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Managing a remote team can be a tricky business, and staying on top of projects, communicating with people in various different locations, and even motivating and engaging your staff requires new ways of working. As strong advocates of a remote working environment, we decided to highlight and evaluate some of the best and most useful remote working tools to help supercharge your remote team.
The working landscape of today would be unrecognisable to businesses twenty, ten...even five years ago. From video conferencing to cloud storage, technology has had transformational effects on the working environment, and even on what constitutes an office.
As technology improves, businesses change and adapt. Companies are increasingly comfortable with their teams working remotely, as well as taking advantage of the potential of online working to access a global market of freelancers and staff.
It is increasingly clear that the future of work is remote. In fact, studies indicate that remote workers tend to be happier, more productive and more engaged, as well as being cheaper for businesses! Additionally, a company that prioritises remote working expands its horizons exponentially. Suddenly, the whole globe has become a talent pool, and remote working allows businesses to take advantage of these exciting opportunities.
However, these opportunities undoubtedly present new challenges. Managing a remote team can be a tricky business, and staying on top of projects, communicating with people in various different locations, and even motivating and engaging your staff requires new ways of working.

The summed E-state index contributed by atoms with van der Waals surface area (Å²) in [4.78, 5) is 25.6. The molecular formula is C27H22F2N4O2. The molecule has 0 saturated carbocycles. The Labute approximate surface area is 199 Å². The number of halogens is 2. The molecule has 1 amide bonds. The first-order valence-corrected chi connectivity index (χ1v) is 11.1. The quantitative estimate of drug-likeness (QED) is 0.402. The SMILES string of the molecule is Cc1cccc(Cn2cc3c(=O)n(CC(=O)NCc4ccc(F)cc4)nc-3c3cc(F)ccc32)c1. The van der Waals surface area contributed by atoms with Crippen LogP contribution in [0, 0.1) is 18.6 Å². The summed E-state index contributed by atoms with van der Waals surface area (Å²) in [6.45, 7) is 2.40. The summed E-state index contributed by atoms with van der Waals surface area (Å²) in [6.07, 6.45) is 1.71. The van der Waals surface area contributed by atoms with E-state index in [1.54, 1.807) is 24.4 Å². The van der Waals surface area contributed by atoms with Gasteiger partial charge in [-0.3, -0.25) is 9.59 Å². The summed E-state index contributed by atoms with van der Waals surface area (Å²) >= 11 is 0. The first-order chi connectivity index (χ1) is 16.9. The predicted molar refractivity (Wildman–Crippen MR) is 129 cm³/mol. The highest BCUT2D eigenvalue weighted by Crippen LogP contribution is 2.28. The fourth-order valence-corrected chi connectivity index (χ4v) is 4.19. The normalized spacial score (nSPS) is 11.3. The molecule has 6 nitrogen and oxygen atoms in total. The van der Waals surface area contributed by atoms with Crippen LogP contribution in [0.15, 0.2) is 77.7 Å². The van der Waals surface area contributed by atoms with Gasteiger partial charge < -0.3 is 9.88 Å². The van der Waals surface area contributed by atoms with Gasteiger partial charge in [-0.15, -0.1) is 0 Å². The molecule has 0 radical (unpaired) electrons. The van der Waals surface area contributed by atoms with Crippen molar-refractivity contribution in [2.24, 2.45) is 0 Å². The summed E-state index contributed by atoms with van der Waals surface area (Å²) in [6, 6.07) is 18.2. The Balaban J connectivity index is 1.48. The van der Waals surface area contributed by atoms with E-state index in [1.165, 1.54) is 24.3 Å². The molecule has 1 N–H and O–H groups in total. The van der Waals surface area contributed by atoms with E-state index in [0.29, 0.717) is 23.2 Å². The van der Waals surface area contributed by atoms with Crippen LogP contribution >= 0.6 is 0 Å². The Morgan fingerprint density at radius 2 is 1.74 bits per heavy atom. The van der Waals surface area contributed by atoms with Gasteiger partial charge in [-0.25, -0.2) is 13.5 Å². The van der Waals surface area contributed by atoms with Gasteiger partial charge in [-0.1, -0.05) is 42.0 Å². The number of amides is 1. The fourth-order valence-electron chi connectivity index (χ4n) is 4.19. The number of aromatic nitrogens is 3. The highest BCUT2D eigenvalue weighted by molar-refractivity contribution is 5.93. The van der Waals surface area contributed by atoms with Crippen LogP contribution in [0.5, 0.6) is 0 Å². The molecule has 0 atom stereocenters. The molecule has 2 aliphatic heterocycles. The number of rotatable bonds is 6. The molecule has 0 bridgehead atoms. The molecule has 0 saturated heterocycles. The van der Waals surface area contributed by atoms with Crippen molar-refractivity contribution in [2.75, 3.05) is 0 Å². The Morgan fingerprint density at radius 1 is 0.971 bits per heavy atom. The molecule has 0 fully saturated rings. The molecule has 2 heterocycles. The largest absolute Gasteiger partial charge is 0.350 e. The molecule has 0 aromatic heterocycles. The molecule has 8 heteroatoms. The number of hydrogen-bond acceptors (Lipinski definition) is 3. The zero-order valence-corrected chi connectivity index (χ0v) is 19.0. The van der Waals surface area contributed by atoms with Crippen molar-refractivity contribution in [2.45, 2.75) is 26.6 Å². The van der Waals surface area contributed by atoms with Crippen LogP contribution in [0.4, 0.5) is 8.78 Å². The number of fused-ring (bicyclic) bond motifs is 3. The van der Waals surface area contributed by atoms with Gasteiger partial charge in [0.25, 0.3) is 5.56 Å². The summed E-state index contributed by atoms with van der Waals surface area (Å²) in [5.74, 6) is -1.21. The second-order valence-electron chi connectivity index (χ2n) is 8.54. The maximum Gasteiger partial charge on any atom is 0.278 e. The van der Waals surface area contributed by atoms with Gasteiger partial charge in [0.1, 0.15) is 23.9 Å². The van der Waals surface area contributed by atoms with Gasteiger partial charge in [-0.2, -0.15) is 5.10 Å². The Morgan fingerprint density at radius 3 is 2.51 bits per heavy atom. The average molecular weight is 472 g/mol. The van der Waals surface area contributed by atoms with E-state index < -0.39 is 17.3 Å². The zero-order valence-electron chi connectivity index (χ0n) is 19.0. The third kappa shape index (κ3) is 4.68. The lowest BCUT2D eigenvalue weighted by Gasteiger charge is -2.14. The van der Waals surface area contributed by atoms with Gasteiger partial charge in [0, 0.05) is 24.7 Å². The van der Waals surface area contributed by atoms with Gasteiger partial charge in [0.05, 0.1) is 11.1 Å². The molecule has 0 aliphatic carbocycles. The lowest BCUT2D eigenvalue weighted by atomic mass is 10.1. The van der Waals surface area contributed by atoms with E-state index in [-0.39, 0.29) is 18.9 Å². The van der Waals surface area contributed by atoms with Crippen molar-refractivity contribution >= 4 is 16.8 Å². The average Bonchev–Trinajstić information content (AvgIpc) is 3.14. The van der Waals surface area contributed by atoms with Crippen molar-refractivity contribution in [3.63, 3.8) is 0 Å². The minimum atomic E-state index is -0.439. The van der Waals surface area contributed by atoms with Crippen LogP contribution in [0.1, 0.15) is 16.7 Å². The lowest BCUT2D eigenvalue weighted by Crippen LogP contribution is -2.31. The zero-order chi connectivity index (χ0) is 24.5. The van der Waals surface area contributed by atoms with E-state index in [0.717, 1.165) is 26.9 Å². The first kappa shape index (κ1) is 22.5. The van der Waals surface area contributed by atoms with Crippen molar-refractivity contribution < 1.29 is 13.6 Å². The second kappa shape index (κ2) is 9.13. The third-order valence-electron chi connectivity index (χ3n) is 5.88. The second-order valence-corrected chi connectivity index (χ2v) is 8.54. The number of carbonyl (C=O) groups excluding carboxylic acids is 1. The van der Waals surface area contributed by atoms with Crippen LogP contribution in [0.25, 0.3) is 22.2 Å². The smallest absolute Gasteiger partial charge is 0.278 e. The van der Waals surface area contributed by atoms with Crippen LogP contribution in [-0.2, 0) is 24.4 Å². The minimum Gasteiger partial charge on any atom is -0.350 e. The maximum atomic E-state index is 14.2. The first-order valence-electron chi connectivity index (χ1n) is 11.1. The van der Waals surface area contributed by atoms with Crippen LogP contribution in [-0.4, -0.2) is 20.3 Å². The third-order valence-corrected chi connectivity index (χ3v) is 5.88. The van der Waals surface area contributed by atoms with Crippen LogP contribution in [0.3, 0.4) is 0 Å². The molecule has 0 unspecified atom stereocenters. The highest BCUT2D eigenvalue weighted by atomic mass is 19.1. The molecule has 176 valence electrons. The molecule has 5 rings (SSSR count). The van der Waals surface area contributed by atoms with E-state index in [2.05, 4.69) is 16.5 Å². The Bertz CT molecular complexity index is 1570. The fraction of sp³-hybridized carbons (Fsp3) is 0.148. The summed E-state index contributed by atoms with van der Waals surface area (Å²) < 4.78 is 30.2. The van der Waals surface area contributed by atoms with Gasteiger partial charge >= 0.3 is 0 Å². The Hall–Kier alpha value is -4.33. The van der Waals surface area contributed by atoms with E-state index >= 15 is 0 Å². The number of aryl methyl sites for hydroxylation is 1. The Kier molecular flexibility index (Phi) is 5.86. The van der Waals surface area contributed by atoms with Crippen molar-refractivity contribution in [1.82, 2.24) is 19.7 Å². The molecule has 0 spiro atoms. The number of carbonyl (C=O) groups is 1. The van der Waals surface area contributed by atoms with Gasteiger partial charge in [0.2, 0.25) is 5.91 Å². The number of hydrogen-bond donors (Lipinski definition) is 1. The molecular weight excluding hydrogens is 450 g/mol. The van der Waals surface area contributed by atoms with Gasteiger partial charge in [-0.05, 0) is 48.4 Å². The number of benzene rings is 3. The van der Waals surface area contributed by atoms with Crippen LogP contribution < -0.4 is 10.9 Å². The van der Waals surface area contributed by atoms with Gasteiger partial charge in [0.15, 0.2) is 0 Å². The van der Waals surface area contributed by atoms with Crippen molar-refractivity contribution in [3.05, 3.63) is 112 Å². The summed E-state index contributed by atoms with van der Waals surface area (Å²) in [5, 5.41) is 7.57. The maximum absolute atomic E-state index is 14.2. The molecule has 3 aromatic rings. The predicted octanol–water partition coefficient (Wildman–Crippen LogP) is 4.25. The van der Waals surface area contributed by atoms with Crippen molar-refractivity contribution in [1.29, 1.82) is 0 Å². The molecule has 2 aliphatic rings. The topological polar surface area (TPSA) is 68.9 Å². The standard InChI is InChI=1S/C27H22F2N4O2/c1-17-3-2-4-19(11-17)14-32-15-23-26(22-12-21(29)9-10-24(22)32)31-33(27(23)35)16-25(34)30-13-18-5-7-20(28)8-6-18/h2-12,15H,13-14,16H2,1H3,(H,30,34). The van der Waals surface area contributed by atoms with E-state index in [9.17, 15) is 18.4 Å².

Thankfully, part of the reason remote working is becoming so prevalent is there are now an unprecedented number of great tools designed to support collaboration, and make independent working a breeze. As strong advocates of a remote working environment, we decided to highlight and evaluate some of the best and most useful remote working tools around, to help supercharge your remote team.
One of the trickiest things to manage remotely, thankfully also an area well served by online tools designed keep projects running smoothly wherever you are. Trello tends to be the most popular option when it comes to project management, but there are a bunch of other options that are worth considering too.
Trello combines style, flexibility, ease of use and high performance to make it one of the best project management tools around. It is simpler than a lot of the other options, requiring less information and therefore making it quicker to use, ideal for smaller, more agile companies. It provides clear visuals on tasks, and brings together feedback from the whole team.
Airtable is an incredibly user friendly option for collaboration and staying on top of projects. It essentially works like a spreadsheet with the functions and powers of a database, providing a flexible, powerful way to organize and direct work. It’s visually appealing, really easy to use, and the chosen project management tool of companies like Tesla, Time Magazine and Fortune (and Scribly.io!).